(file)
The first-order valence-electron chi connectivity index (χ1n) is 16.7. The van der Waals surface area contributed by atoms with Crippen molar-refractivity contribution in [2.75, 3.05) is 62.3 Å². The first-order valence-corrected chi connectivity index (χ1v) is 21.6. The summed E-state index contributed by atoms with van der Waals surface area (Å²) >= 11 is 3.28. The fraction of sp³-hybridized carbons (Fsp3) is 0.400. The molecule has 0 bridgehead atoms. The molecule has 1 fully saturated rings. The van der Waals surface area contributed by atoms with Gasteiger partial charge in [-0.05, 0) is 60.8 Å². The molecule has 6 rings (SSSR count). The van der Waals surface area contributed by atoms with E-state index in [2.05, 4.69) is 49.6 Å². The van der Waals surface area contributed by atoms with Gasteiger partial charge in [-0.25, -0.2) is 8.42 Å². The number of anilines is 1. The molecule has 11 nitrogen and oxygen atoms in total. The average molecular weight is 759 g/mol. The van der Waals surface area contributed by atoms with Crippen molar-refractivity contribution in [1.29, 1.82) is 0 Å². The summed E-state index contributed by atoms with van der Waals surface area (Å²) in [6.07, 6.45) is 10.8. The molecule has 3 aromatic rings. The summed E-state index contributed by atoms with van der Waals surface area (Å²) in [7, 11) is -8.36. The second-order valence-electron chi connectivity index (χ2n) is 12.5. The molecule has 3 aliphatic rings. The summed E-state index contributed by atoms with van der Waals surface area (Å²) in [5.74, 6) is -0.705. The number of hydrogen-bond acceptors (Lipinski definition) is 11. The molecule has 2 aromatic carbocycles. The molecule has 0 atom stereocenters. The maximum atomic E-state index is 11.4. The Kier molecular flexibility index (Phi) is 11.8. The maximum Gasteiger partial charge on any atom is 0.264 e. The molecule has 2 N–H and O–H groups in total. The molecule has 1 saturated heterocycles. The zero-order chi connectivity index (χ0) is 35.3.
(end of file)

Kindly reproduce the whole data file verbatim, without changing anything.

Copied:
The first-order valence-electron chi connectivity index (χ1n) is 16.7. The van der Waals surface area contributed by atoms with Crippen molar-refractivity contribution in [2.75, 3.05) is 62.3 Å². The first-order valence-corrected chi connectivity index (χ1v) is 21.6. The summed E-state index contributed by atoms with van der Waals surface area (Å²) >= 11 is 3.28. The fraction of sp³-hybridized carbons (Fsp3) is 0.400. The molecule has 0 bridgehead atoms. The molecule has 1 fully saturated rings. The van der Waals surface area contributed by atoms with Gasteiger partial charge in [-0.05, 0) is 60.8 Å². The molecule has 6 rings (SSSR count). The van der Waals surface area contributed by atoms with E-state index in [2.05, 4.69) is 49.6 Å². The van der Waals surface area contributed by atoms with Gasteiger partial charge in [-0.25, -0.2) is 8.42 Å². The number of anilines is 1. The molecule has 11 nitrogen and oxygen atoms in total. The average molecular weight is 759 g/mol. The van der Waals surface area contributed by atoms with Crippen molar-refractivity contribution in [1.29, 1.82) is 0 Å². The summed E-state index contributed by atoms with van der Waals surface area (Å²) in [6.07, 6.45) is 10.8. The molecule has 3 aromatic rings. The summed E-state index contributed by atoms with van der Waals surface area (Å²) in [7, 11) is -8.36. The second-order valence-electron chi connectivity index (χ2n) is 12.5. The molecule has 3 aliphatic rings. The summed E-state index contributed by atoms with van der Waals surface area (Å²) in [5.74, 6) is -0.705. The number of hydrogen-bond acceptors (Lipinski definition) is 11. The molecule has 2 aromatic carbocycles. The molecule has 0 atom stereocenters. The maximum atomic E-state index is 11.4. The Kier molecular flexibility index (Phi) is 11.8. The maximum Gasteiger partial charge on any atom is 0.264 e. The molecule has 2 N–H and O–H groups in total. The molecule has 1 saturated heterocycles. The zero-order chi connectivity index (χ0) is 35.3.